metric system

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See also: Prefixes for Basic Metric Units (table)Prefixes for Basic Metric Units

Multiples
Prefix Abbreviation Power of 10 Equivalent
deka- or deca- da 101 ten
hecto- h 102 hundred
kilo- k 103 thousand
mega- M 106 million
giga- G 109 billion

metric system,

system of weights and measuresweights and measures,
units and standards for expressing the amount of some quantity, such as length, capacity, or weight; the science of measurement standards and methods is known as metrology.

Crude systems of weights and measures probably date from prehistoric times.
planned in France and adopted there in 1799; it has since been adopted by most of the technologically developed countries of the world. It is based on a unit of length, called the metermeter,
abbr. m, fundamental unit of length in the metric system. The meter was originally defined as 1/10,000,000 of the distance between the equator and either pole; however, the original survey was inaccurate and the meter was later defined simply as the distance between two
(m), and a unit of mass, called the kilogramkilogram,
abbr. kg, fundamental unit of mass in the metric system, defined as the mass of the International Prototype Kilogram, a platinum-iridium cylinder kept at Sèvres, France, near Paris.
(kg).

The system has changed somewhat since it was first developed; e.g., the definition of the meter has changed, and the unit for mass is different. The meter was originally intended to be 1-10,000,000 of the distance on the earth's surface between the equator and either pole; however, because of errors in the original survey for determining the meter and because of the impracticality of referring to such a standard, the meter was later redefined in terms of the standard prepared and kept at Sèvres, France, near Paris. Long defined as the distance between two scratches on a bar of platinum-iridium alloy, the meter in 1960 was first redefined in terms of an atomic standard. In 1983 the meter was officially redefined as the distance traveled by light in vacuum during 1-299,792,458 of a second.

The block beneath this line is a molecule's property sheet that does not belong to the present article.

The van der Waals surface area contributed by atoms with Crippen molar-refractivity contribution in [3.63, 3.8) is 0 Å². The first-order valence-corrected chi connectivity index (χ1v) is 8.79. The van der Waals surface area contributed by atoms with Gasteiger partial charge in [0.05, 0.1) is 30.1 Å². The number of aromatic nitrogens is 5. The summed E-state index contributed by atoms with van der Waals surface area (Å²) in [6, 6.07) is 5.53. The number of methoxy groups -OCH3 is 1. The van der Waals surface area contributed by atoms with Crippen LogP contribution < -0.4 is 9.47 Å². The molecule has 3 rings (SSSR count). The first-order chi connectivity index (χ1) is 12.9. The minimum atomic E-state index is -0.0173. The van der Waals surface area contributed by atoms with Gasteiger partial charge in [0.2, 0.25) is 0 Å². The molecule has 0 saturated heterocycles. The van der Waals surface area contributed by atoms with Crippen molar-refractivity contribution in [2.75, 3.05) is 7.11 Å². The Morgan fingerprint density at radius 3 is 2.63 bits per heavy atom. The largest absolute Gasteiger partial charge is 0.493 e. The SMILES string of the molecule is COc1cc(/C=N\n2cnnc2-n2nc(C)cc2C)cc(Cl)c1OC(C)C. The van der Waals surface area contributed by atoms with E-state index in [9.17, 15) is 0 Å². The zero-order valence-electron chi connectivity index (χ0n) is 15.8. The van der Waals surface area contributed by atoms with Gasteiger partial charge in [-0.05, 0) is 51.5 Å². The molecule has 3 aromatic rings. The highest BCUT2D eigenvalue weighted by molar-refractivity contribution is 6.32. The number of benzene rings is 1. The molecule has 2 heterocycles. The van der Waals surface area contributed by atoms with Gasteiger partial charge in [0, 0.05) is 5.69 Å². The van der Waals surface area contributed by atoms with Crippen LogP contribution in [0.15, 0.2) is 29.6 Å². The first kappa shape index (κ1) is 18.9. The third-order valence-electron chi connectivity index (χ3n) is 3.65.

The original unit of mass, the gramgram,
abbr. g, unit of mass equal to 0.001 kilogram, the basic unit of mass in the metric system. The gram is the unit of mass in the cgs system. It is approximately equal to 0.035 avoirdupois ounce, or 0.0022 pound; a 1-pound mass equals about 453.6 grams.
, was first defined as the mass of pure water at maximum density that would fill a cube whose edges are each 0.01 m. The unit of mass is now the kilogram, defined as the mass of a platinum-iridium cylinder kept at Sèvres. (A gram is now defined as a mass 1-1,000 kg.) Other metric units can be defined in terms of the meter and the kilogram. For example the are, the unit of area, is equal to the area of a square whose edges are each 10 m long. The liter, the metric unit of volume, is equal to the volume of a cube whose edges are each 1-10 m long.

Fractions and multiples of the metric units are related to each other by powers of 10, allowing conversion from one unit to a multiple of it simply by shifting a decimal point, and avoiding the lengthy arithmetical operations required by the English units of measurement. Standard prefixes (found in the table entitled Prefixes for Basic Metric UnitsPrefixes for Basic Metric Units

Multiples
Prefix Abbreviation Power of 10 Equivalent
deka- or deca- da 101 ten
hecto- h 102 hundred
kilo- k 103 thousand
mega- M 106 million
giga- G 109 billion
) have been accepted for designating multiples and fractions of the meter, gram, are, and other units. Thus, 1,000 grams are a kilogram, 100 ares are a hectarehectare
, abbr. ha, unit of area in the metric system, equal to 10,000 sq m, or about 2.47 acres.
, and 1-100 of a meter is a centimeter.

Several other systems of units based on the metric system have been in wide use. The cgs systemcgs system,
system of units of measurement based on the metric system and having the centimeter of length, the gram of mass, and the second of time as its fundamental units. Other cgs units are the dyne of force and the erg of work or energy.
is based on the centimeter of length, the gram of mass, and the secondsecond,